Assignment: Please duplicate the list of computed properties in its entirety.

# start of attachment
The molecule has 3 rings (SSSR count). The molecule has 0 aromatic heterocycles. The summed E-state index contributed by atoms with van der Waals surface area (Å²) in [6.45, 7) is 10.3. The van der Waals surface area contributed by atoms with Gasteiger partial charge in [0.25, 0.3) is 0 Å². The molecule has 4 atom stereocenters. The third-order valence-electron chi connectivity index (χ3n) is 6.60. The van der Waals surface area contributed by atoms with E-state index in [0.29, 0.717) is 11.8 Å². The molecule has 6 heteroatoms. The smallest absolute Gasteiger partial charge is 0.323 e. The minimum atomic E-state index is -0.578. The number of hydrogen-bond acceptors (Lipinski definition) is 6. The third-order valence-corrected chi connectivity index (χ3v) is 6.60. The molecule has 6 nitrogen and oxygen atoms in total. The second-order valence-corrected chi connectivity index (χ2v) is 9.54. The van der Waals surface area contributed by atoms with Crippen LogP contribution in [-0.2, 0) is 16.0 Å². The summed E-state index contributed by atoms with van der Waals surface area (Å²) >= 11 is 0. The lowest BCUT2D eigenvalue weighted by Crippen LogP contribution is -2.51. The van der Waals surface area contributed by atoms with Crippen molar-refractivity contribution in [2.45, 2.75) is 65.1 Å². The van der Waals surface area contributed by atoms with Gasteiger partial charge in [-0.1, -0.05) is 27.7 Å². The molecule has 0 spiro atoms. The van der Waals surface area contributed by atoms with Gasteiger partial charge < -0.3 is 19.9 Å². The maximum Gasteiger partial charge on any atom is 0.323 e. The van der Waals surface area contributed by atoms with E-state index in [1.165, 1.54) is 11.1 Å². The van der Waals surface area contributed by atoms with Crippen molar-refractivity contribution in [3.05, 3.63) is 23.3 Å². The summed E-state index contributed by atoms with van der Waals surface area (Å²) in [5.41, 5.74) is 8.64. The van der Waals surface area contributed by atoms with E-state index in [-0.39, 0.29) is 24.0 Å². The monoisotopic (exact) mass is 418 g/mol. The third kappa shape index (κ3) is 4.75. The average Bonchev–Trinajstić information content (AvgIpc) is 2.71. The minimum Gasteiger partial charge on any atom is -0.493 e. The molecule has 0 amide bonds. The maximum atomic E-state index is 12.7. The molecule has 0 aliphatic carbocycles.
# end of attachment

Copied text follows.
The molecule has 3 rings (SSSR count). The molecule has 0 aromatic heterocycles. The summed E-state index contributed by atoms with van der Waals surface area (Å²) in [6.45, 7) is 10.3. The van der Waals surface area contributed by atoms with Gasteiger partial charge in [0.25, 0.3) is 0 Å². The molecule has 4 atom stereocenters. The third-order valence-electron chi connectivity index (χ3n) is 6.60. The van der Waals surface area contributed by atoms with E-state index in [0.29, 0.717) is 11.8 Å². The molecule has 6 heteroatoms. The smallest absolute Gasteiger partial charge is 0.323 e. The minimum atomic E-state index is -0.578. The number of hydrogen-bond acceptors (Lipinski definition) is 6. The third-order valence-corrected chi connectivity index (χ3v) is 6.60. The molecule has 6 nitrogen and oxygen atoms in total. The second-order valence-corrected chi connectivity index (χ2v) is 9.54. The van der Waals surface area contributed by atoms with Crippen LogP contribution in [-0.2, 0) is 16.0 Å². The summed E-state index contributed by atoms with van der Waals surface area (Å²) >= 11 is 0. The lowest BCUT2D eigenvalue weighted by Crippen LogP contribution is -2.51. The van der Waals surface area contributed by atoms with Crippen molar-refractivity contribution in [2.45, 2.75) is 65.1 Å². The van der Waals surface area contributed by atoms with Gasteiger partial charge in [-0.1, -0.05) is 27.7 Å². The molecule has 0 spiro atoms. The van der Waals surface area contributed by atoms with Gasteiger partial charge < -0.3 is 19.9 Å². The maximum Gasteiger partial charge on any atom is 0.323 e. The van der Waals surface area contributed by atoms with E-state index in [1.165, 1.54) is 11.1 Å². The van der Waals surface area contributed by atoms with Crippen molar-refractivity contribution in [3.05, 3.63) is 23.3 Å². The summed E-state index contributed by atoms with van der Waals surface area (Å²) in [5.41, 5.74) is 8.64. The van der Waals surface area contributed by atoms with E-state index in [-0.39, 0.29) is 24.0 Å². The monoisotopic (exact) mass is 418 g/mol. The third kappa shape index (κ3) is 4.75. The average Bonchev–Trinajstić information content (AvgIpc) is 2.71. The minimum Gasteiger partial charge on any atom is -0.493 e. The molecule has 0 amide bonds. The maximum atomic E-state index is 12.7. The molecule has 0 aliphatic carbocycles.